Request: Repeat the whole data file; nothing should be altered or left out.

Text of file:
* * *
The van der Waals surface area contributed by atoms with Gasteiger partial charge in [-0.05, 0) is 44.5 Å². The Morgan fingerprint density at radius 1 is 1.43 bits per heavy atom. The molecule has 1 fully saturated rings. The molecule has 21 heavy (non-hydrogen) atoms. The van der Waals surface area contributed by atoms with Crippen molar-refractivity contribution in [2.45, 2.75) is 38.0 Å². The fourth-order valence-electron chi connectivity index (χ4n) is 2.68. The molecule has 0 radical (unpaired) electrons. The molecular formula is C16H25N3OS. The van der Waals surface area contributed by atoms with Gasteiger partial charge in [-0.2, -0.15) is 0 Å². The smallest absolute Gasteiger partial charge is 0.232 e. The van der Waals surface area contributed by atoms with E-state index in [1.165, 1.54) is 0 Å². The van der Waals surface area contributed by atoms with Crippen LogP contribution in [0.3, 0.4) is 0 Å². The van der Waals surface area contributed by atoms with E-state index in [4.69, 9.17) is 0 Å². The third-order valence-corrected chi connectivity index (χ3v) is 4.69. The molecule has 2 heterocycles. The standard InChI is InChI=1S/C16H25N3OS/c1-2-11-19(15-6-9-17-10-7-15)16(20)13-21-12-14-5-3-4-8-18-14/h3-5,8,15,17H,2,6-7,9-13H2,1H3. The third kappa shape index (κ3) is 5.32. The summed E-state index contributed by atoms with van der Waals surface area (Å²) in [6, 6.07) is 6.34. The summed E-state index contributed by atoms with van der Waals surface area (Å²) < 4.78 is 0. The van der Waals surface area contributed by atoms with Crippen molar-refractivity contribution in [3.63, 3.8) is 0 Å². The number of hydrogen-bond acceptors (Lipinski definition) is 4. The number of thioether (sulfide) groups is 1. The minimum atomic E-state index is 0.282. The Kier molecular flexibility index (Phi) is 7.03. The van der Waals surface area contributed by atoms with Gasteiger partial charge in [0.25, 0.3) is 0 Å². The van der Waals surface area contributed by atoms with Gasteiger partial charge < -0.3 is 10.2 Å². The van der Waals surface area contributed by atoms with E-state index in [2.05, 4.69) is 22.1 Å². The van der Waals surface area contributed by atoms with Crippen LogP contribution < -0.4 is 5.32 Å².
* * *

The van der Waals surface area contributed by atoms with Gasteiger partial charge in [-0.05, 0) is 44.5 Å². The Morgan fingerprint density at radius 1 is 1.43 bits per heavy atom. The molecule has 1 fully saturated rings. The molecule has 21 heavy (non-hydrogen) atoms. The van der Waals surface area contributed by atoms with Crippen molar-refractivity contribution in [2.45, 2.75) is 38.0 Å². The fourth-order valence-electron chi connectivity index (χ4n) is 2.68. The molecule has 0 radical (unpaired) electrons. The molecular formula is C16H25N3OS. The van der Waals surface area contributed by atoms with Gasteiger partial charge in [-0.2, -0.15) is 0 Å². The smallest absolute Gasteiger partial charge is 0.232 e. The van der Waals surface area contributed by atoms with E-state index in [1.165, 1.54) is 0 Å². The van der Waals surface area contributed by atoms with Crippen LogP contribution in [0.3, 0.4) is 0 Å². The van der Waals surface area contributed by atoms with E-state index in [4.69, 9.17) is 0 Å². The third-order valence-corrected chi connectivity index (χ3v) is 4.69. The molecule has 2 heterocycles. The standard InChI is InChI=1S/C16H25N3OS/c1-2-11-19(15-6-9-17-10-7-15)16(20)13-21-12-14-5-3-4-8-18-14/h3-5,8,15,17H,2,6-7,9-13H2,1H3. The third kappa shape index (κ3) is 5.32. The summed E-state index contributed by atoms with van der Waals surface area (Å²) in [6, 6.07) is 6.34. The summed E-state index contributed by atoms with van der Waals surface area (Å²) < 4.78 is 0. The van der Waals surface area contributed by atoms with Crippen molar-refractivity contribution in [3.63, 3.8) is 0 Å². The number of hydrogen-bond acceptors (Lipinski definition) is 4. The number of thioether (sulfide) groups is 1. The minimum atomic E-state index is 0.282. The Kier molecular flexibility index (Phi) is 7.03. The van der Waals surface area contributed by atoms with Gasteiger partial charge in [0.25, 0.3) is 0 Å². The van der Waals surface area contributed by atoms with Gasteiger partial charge < -0.3 is 10.2 Å². The van der Waals surface area contributed by atoms with E-state index in [2.05, 4.69) is 22.1 Å². The van der Waals surface area contributed by atoms with Crippen LogP contribution < -0.4 is 5.32 Å².